By SUE SUCHYTA
Sunday Times Newspapers
LINCOLN PARK – Bringing the film industry to southeast Michigan is the goal of Sundown Pictures, which will host the Southeast Michigan Film Festival Nov. 2 and 3 at Lincoln Park High School.
Founded by Blake Redmer, Sean Collins, and Lauren and David Vileo, Sundown Pictures said its mission is to “bring an active and thriving industry to the diverse and talented state of Michigan.”
Danny Shaw, public relations and outreach consultant for the Southeast Michigan Film Festival, said they have worked with Councilman Chris Dardzinski to bring the event to Lincoln Park, and they have 160 hours of content from which to select for the 10 hours of festival viewing.
Submissions came through FilmFreeway.com, the largest film festival submission site in the United States.
Co-director Lauren Vileo said they received such a large number of submissions by waiving the application fee during the initial time period.
“We were able to reach out across a lot of different platforms to get those submissions,” she said. “We have had an opportunity to see some really wonderful independent entrees.”
Shaw said the biggest challenge the festival faces is selecting the 10 hours of film content that will screen at the festival.
“It is quite difficult, so the team will be busy sifting through the rest of the submissions,” he said. “We will notify the creators by the end of the month.”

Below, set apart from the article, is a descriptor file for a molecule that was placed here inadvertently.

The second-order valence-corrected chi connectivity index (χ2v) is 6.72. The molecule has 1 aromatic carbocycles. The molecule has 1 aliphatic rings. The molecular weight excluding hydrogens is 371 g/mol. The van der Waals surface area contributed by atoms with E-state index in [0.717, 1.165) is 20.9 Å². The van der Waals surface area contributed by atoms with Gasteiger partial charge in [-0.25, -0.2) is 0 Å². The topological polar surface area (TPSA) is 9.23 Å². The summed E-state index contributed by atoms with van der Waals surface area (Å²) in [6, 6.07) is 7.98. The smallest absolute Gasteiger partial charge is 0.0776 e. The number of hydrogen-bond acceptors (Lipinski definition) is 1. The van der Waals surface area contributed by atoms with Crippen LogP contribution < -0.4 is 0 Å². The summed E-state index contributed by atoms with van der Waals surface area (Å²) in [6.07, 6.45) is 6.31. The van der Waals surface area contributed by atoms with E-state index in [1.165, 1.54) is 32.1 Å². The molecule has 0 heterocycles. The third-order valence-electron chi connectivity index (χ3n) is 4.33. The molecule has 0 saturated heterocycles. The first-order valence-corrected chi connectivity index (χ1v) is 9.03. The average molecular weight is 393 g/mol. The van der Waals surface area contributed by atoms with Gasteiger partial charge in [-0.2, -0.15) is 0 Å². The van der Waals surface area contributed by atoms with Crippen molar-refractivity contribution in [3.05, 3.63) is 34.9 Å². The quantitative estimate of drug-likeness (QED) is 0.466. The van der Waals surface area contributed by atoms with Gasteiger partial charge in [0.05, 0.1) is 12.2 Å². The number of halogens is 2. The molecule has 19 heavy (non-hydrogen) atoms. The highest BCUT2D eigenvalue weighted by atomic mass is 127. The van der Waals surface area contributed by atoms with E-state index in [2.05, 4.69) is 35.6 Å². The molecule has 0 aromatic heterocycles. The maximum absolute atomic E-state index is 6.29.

Dardzinski said he was pleased to see the group of young filmmakers take on this festival.
“It’s a huge undertaking,” he said. “The first weekend of November, everyone please be at the high school and support the first film festival in the Downriver area.
“This is very unique, and it is right here in Lincoln Park. It is just another reason why we are a destination city.”
LPHS, 1701 Champaign, has a 1,400-seat auditorium, which makes it ideal for large audience presentations, Dardzinski said.
The inaugural festival has received 441 films from 350 different creators, with 160 hours of content for viewing and judging. Submissions were solicited beginning in May from U.S. and Canadian film makers. The selections which will play at the festival will be announced in October.
A block of short films, those under 40 minutes, will be shown from 5 to 10 p.m. Nov. 2, with the feature films, 41 to 120 minutes, screening Nov. 3 throughout the day, with doors opening at noon, and with an 8:30 p.m. awards ceremony.
Each film will have a brief introduction by either the director or a guest speaker. Student films will be shown in a second screening room both days of the festival.
Two-day tickets are $20, or $10 for Friday and $15 for Saturday.
For more information go to semichfilmfest.com.
(Sue Suchyta can be reached at [email protected].)